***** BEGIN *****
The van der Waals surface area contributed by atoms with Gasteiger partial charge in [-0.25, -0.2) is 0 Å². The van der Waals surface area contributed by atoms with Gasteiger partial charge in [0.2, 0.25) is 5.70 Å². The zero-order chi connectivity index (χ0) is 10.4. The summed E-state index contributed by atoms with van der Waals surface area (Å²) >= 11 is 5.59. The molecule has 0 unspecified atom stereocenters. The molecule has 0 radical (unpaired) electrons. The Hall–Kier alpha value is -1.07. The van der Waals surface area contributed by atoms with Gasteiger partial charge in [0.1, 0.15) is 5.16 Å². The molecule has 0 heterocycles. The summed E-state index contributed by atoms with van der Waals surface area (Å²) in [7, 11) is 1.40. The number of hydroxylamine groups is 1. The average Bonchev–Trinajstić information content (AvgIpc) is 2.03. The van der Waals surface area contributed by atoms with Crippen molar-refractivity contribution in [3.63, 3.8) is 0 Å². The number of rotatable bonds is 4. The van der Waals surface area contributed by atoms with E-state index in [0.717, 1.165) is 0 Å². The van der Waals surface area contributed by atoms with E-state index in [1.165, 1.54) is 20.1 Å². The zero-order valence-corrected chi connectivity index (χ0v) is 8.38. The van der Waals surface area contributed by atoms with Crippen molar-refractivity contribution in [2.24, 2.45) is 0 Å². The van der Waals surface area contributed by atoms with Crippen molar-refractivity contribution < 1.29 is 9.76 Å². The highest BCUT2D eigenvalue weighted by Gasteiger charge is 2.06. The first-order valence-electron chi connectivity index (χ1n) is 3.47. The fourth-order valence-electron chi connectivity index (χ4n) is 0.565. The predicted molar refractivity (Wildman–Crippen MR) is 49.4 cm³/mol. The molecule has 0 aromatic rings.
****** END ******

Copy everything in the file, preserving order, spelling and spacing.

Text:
The van der Waals surface area contributed by atoms with Gasteiger partial charge in [-0.25, -0.2) is 0 Å². The van der Waals surface area contributed by atoms with Gasteiger partial charge in [0.2, 0.25) is 5.70 Å². The zero-order chi connectivity index (χ0) is 10.4. The summed E-state index contributed by atoms with van der Waals surface area (Å²) >= 11 is 5.59. The molecule has 0 unspecified atom stereocenters. The molecule has 0 radical (unpaired) electrons. The Hall–Kier alpha value is -1.07. The van der Waals surface area contributed by atoms with Gasteiger partial charge in [0.1, 0.15) is 5.16 Å². The molecule has 0 heterocycles. The summed E-state index contributed by atoms with van der Waals surface area (Å²) in [7, 11) is 1.40. The number of hydroxylamine groups is 1. The average Bonchev–Trinajstić information content (AvgIpc) is 2.03. The van der Waals surface area contributed by atoms with Crippen molar-refractivity contribution in [3.63, 3.8) is 0 Å². The number of rotatable bonds is 4. The van der Waals surface area contributed by atoms with E-state index in [0.717, 1.165) is 0 Å². The van der Waals surface area contributed by atoms with E-state index in [1.165, 1.54) is 20.1 Å². The zero-order valence-corrected chi connectivity index (χ0v) is 8.38. The van der Waals surface area contributed by atoms with Crippen molar-refractivity contribution in [2.24, 2.45) is 0 Å². The van der Waals surface area contributed by atoms with Crippen molar-refractivity contribution < 1.29 is 9.76 Å². The highest BCUT2D eigenvalue weighted by Gasteiger charge is 2.06. The first-order valence-electron chi connectivity index (χ1n) is 3.47. The fourth-order valence-electron chi connectivity index (χ4n) is 0.565. The predicted molar refractivity (Wildman–Crippen MR) is 49.4 cm³/mol. The molecule has 0 aromatic rings.